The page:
While reading this article, I was equally concerned about the education for masses ( in government schools) in Pakistan that is anything but a joke and has deteriorated in the last decade or two. It is not that parents in Pakistan are not interested in educating their children or all teachers are insincere to their profession but the reality is that they have even risked their lives or have sold their internal organs like kidneys to pay for their children's educations.

We also have examples of  brave parents, brave teachers and brave students -  defying Taliban in some areas and that means challenging death. Despite all odds, nothing could deter the people to stop sending their children to schools in Pakistan. We have precedents such as firing on and hijacking of school buses and vans, grenade attacks, blowing up of schools, bomb explosions outside school gates to name the few tragedies faced by our young students. Their dedication and passion for getting education is examplary. No wonder, they want to be the elements of change for a brighter and progressive Pakistan. Unfortunately, they are robbed in the name of education because Pakistan's Educational Policy (PEP) is more deadly than Taliban's attack on educational institutions. This policy is discriminatory and has always created a clear divide between the rich and the poor and served the one percent against the 99 percent.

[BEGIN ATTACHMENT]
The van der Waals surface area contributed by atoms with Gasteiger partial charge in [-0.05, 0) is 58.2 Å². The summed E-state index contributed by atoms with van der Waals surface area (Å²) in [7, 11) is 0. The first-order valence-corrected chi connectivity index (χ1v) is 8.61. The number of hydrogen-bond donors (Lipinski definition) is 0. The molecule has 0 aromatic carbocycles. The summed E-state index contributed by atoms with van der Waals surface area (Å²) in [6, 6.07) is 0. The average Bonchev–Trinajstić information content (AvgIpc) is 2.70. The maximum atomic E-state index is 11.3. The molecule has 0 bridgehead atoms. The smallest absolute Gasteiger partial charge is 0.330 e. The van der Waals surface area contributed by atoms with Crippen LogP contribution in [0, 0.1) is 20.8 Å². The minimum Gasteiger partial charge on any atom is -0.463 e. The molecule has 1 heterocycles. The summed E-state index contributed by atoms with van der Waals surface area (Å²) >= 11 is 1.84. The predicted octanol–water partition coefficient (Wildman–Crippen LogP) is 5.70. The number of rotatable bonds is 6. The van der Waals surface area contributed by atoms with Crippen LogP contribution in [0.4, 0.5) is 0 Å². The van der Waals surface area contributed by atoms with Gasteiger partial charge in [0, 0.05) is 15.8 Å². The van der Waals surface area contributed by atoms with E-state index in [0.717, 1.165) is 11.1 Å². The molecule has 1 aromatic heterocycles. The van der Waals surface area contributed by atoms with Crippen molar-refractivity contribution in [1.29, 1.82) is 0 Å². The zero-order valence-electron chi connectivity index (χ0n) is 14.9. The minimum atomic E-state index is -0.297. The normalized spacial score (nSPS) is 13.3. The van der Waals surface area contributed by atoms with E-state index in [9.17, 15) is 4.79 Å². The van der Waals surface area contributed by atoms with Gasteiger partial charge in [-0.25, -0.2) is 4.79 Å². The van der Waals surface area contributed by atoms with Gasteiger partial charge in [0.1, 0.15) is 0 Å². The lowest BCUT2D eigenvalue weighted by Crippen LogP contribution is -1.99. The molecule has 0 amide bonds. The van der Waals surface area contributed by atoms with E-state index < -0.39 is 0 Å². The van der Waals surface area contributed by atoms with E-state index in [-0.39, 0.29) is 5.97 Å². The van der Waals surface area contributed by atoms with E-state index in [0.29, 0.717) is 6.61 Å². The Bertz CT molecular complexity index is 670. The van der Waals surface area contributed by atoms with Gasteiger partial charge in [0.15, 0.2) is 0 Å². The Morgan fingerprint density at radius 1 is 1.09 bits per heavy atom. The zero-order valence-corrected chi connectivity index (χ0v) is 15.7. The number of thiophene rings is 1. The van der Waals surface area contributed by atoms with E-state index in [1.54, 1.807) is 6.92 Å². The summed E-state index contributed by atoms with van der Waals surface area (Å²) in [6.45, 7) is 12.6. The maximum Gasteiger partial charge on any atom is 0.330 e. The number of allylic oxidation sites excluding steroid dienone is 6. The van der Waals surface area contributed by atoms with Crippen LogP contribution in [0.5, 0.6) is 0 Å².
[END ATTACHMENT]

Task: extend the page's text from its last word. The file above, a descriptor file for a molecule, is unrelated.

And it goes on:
In Korea and Japan - all schools have same standarized syllabus, same examination paper to attempt and only one educational system for all under their respective laws. Sons and daughters of the emperors, kings, presidents and prime ministers all have to go to the same public schools.  No private schools are allowed in Korea and Japan. All the nationals (citizens) of Korea and Japan are ineligible to attend Embassy schools or International (Foreign) school for the expat community in their country. Moreover, education is given in Korean and Japanese languages in its entirety except for the subject English language. I also want to share that Japan is the second biggest economy and Korea is the 11 biggest economy of the world with very few people fluent in English so is there NOT a lot to learn from them?? In these countries everybody has to go through one school system - schools are highly competitive and try to maintain high standards despite rural -urban divide. Schools get incentives such as increase in their budget proposals and fundings IF their students TOP at the national level. Schools of any country mirror the future of a country and Korea and Japan have proved that.